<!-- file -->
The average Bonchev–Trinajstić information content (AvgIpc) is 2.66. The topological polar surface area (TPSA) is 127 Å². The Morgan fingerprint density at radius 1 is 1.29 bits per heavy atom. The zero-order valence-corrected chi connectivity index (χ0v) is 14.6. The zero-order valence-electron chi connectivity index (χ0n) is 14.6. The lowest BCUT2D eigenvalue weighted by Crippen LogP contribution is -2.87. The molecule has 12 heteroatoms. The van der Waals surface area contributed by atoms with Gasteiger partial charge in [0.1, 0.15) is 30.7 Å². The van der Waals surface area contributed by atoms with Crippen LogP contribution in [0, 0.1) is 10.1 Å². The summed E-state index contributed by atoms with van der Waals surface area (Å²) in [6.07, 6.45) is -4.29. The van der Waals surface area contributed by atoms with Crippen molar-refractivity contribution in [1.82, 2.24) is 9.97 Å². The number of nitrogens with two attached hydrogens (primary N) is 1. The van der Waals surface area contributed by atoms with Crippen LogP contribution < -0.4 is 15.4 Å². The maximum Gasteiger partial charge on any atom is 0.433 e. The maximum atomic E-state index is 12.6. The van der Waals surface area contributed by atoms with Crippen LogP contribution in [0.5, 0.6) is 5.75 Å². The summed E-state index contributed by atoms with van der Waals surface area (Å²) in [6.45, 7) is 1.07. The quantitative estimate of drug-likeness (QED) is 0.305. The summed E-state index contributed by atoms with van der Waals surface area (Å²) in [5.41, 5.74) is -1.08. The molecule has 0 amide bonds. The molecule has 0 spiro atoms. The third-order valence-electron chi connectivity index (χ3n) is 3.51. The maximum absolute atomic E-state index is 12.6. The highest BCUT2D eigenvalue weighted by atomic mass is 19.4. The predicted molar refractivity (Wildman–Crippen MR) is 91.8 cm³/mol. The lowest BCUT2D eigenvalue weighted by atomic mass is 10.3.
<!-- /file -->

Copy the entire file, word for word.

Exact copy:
The average Bonchev–Trinajstić information content (AvgIpc) is 2.66. The topological polar surface area (TPSA) is 127 Å². The Morgan fingerprint density at radius 1 is 1.29 bits per heavy atom. The zero-order valence-corrected chi connectivity index (χ0v) is 14.6. The zero-order valence-electron chi connectivity index (χ0n) is 14.6. The lowest BCUT2D eigenvalue weighted by Crippen LogP contribution is -2.87. The molecule has 12 heteroatoms. The van der Waals surface area contributed by atoms with Gasteiger partial charge in [0.1, 0.15) is 30.7 Å². The van der Waals surface area contributed by atoms with Crippen LogP contribution in [0, 0.1) is 10.1 Å². The summed E-state index contributed by atoms with van der Waals surface area (Å²) in [6.07, 6.45) is -4.29. The van der Waals surface area contributed by atoms with Crippen molar-refractivity contribution in [1.82, 2.24) is 9.97 Å². The number of nitrogens with two attached hydrogens (primary N) is 1. The van der Waals surface area contributed by atoms with Crippen LogP contribution < -0.4 is 15.4 Å². The maximum Gasteiger partial charge on any atom is 0.433 e. The maximum atomic E-state index is 12.6. The van der Waals surface area contributed by atoms with Crippen LogP contribution in [0.5, 0.6) is 5.75 Å². The summed E-state index contributed by atoms with van der Waals surface area (Å²) in [6.45, 7) is 1.07. The quantitative estimate of drug-likeness (QED) is 0.305. The summed E-state index contributed by atoms with van der Waals surface area (Å²) in [5.41, 5.74) is -1.08. The molecule has 0 amide bonds. The molecule has 0 spiro atoms. The third-order valence-electron chi connectivity index (χ3n) is 3.51. The maximum absolute atomic E-state index is 12.6. The highest BCUT2D eigenvalue weighted by atomic mass is 19.4. The predicted molar refractivity (Wildman–Crippen MR) is 91.8 cm³/mol. The lowest BCUT2D eigenvalue weighted by atomic mass is 10.3.